Currently, I am using the mffpeger10-1-09 script shown above, but the ffmpeg stage of the process is excruciatingly slow.

Do you have any suggestions?

Thanks,
-Dale
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Old 11-11-2009, 08:15 PM
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Looks like original spam post I was making fun of has ben removed....

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Old 01-07-2010, 03:58 AM
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I am new to the video editing world. My camera shoots in Canon's AVCHD format.
I have keyboard scars on my forehead from days of trying to find a conversion that will retain the quality of the footage, and nothing I had found can touch what you have provided here. I need the files to be edited across several applications ncluding Cinelerra, which has proven to be the most finicky. Thanks to the information, and the script found in this thread, this is now possible. I have edited the script to use the H.264 codec on the final .mov output, though I'm sure mpeg4 would have worked just fine. Also, for convenience of batch processing I place 2 folders in the same directory as the script. One directory for the files to be converted, and another directory for the converted files to be output into. Here is a copy of the edited script. Please make note of the file names contained within for those intent on using this script.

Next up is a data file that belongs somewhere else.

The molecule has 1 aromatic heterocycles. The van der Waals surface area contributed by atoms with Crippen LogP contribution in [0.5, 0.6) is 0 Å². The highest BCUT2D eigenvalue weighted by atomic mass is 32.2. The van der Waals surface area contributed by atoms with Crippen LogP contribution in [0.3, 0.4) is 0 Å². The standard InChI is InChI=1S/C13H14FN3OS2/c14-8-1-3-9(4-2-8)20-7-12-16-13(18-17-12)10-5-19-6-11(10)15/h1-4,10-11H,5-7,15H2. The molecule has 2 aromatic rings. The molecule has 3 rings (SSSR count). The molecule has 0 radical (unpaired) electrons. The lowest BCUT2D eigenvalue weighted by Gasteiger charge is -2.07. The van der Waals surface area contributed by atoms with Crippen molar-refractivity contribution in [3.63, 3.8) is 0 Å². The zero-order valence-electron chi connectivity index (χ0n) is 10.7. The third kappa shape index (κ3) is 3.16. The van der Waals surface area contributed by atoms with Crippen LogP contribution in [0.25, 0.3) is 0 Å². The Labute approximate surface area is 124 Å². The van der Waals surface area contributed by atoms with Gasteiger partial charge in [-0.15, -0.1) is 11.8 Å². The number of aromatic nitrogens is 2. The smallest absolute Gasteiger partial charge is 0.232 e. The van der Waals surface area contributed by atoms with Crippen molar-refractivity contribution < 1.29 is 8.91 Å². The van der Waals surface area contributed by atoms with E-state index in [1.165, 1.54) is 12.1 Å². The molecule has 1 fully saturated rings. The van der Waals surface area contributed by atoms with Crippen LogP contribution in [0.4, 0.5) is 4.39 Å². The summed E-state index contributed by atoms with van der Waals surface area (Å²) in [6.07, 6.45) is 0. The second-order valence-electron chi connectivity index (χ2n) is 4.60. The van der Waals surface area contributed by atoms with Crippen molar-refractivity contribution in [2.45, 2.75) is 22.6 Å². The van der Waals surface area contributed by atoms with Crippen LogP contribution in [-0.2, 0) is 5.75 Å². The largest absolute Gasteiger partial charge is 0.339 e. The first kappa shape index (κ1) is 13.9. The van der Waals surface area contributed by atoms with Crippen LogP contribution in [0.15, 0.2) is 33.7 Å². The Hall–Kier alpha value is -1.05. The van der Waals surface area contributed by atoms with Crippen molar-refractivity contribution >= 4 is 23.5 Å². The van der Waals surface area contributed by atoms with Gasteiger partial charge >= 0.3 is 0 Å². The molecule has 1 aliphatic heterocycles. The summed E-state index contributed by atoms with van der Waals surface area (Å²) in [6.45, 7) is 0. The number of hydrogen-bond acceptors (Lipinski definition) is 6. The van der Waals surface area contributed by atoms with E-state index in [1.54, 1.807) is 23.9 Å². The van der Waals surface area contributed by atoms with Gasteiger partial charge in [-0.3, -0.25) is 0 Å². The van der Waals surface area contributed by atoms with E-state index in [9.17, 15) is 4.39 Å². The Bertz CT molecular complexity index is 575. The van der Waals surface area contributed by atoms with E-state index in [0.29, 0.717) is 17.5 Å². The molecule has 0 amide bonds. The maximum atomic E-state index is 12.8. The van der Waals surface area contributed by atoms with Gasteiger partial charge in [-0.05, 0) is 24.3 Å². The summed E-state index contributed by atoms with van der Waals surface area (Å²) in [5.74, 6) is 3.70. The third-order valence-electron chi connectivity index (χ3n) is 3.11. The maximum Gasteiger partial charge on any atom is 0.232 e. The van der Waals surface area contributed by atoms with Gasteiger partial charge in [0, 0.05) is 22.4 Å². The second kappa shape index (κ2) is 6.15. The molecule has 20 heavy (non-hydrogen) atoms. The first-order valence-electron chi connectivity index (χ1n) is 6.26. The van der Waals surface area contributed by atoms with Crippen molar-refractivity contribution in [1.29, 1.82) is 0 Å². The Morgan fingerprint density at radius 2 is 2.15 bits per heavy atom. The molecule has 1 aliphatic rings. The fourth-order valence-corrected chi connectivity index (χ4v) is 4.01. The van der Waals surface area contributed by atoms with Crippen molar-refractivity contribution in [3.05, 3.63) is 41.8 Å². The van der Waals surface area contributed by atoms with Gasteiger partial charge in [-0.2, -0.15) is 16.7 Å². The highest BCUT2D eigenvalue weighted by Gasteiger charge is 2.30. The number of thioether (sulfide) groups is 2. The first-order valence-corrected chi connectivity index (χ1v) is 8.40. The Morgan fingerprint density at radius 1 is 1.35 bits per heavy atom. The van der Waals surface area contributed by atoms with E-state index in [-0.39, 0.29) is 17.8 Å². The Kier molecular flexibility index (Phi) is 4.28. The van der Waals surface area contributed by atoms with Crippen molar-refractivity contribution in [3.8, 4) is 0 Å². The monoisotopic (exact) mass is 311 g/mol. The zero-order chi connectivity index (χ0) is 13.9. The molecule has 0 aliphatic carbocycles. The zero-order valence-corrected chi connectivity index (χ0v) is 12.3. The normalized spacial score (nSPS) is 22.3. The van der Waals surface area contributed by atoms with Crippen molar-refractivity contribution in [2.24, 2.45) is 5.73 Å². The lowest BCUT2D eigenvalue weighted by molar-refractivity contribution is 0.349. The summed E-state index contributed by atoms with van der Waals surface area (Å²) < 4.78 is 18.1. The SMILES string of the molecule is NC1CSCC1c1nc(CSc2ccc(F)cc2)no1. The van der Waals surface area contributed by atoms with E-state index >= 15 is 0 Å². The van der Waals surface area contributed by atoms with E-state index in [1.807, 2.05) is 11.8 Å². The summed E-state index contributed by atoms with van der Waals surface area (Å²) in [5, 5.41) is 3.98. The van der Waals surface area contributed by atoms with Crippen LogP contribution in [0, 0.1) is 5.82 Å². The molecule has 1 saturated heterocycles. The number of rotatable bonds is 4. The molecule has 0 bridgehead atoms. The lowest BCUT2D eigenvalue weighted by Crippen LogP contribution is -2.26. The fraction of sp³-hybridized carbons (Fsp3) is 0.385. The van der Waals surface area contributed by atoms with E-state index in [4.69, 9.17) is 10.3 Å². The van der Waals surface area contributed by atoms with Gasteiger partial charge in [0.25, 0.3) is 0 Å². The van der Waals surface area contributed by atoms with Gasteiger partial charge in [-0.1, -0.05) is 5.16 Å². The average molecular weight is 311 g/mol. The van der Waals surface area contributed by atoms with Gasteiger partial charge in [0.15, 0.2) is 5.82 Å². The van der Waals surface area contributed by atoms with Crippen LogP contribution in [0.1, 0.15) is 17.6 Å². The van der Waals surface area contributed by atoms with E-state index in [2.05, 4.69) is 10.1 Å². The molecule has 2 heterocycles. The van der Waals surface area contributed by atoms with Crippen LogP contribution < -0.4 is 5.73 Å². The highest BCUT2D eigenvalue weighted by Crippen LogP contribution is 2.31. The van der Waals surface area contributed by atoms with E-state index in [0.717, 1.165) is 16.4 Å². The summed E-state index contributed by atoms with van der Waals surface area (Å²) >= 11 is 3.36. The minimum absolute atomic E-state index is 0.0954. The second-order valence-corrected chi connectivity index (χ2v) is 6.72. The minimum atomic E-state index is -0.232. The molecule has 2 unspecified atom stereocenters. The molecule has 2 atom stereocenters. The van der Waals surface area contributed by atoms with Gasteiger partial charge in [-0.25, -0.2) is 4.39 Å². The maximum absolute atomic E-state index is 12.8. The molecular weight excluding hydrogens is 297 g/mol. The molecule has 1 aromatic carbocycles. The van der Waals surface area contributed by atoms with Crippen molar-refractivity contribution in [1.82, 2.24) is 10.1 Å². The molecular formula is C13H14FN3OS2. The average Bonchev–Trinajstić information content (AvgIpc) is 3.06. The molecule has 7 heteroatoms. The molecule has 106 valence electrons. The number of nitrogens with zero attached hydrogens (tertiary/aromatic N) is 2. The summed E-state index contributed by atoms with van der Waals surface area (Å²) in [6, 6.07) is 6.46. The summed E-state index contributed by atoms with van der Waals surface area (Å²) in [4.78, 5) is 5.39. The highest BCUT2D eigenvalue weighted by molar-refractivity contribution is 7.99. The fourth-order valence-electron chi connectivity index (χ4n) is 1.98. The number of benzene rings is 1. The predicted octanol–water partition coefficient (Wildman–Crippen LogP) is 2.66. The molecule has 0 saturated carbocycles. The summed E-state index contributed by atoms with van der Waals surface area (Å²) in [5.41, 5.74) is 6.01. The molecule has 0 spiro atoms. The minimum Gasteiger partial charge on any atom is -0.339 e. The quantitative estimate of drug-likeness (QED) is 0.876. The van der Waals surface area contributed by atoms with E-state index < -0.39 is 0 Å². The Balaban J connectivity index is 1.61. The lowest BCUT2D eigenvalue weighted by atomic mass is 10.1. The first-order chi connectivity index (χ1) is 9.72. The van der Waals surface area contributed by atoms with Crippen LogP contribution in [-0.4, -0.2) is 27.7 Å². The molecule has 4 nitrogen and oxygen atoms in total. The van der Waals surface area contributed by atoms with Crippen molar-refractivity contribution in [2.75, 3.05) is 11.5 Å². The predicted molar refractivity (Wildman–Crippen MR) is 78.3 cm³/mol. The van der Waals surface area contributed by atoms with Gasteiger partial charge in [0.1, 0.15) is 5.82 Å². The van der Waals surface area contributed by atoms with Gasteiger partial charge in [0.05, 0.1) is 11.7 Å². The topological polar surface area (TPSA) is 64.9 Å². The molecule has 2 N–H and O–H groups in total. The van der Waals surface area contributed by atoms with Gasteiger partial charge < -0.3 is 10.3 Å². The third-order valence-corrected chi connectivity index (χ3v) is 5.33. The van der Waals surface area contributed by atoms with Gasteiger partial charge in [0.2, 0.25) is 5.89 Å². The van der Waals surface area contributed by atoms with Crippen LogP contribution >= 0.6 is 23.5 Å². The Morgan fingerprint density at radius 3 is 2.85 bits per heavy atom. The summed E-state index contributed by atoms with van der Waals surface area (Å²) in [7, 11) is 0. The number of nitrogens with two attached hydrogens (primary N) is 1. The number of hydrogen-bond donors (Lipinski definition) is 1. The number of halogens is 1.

Thanks for the wonderful information



Code:
#!/bin/bash

## mffpeger10-1-09 -- remove the Canon AVCHD 24FP->60I pulldown in mencoder, then convert it to DNxHD/Quicktime in ffmpeg.
##
## mencoder's "pullup" filter is used to remove the pulldown on Canon 24FP AVCHD files
##
## Please send any modified versions of this script to me at h_munster@gmx.com.
## Thanks, -Dale

## If you have a multi-core CPU, and would like to speed up the conversion
## process, change this to the number of cores you would like to dedicate
## to both the mencoder and ffmpeg encoding processes
CPUCORES='1'

## Put files to be converted in this directory
INPUTDIR='./Convert-INPUT/'

## The converted files will be placed in this directory
OUTPUTDIR='./Convert-OUTPUT/'

for i in ${INPUTDIR}*mts;
do

ORIGINAL=`basename $i .mts`
INTERMED=${INPUTDIR}${ORIGINAL}.avi
FINAL=${OUTPUTDIR}${ORIGINAL}.mov

## Use mencoder to remove the pulldown and convert the AVCHD file into an "almost raw" ffvhuff/AVI intermediate file.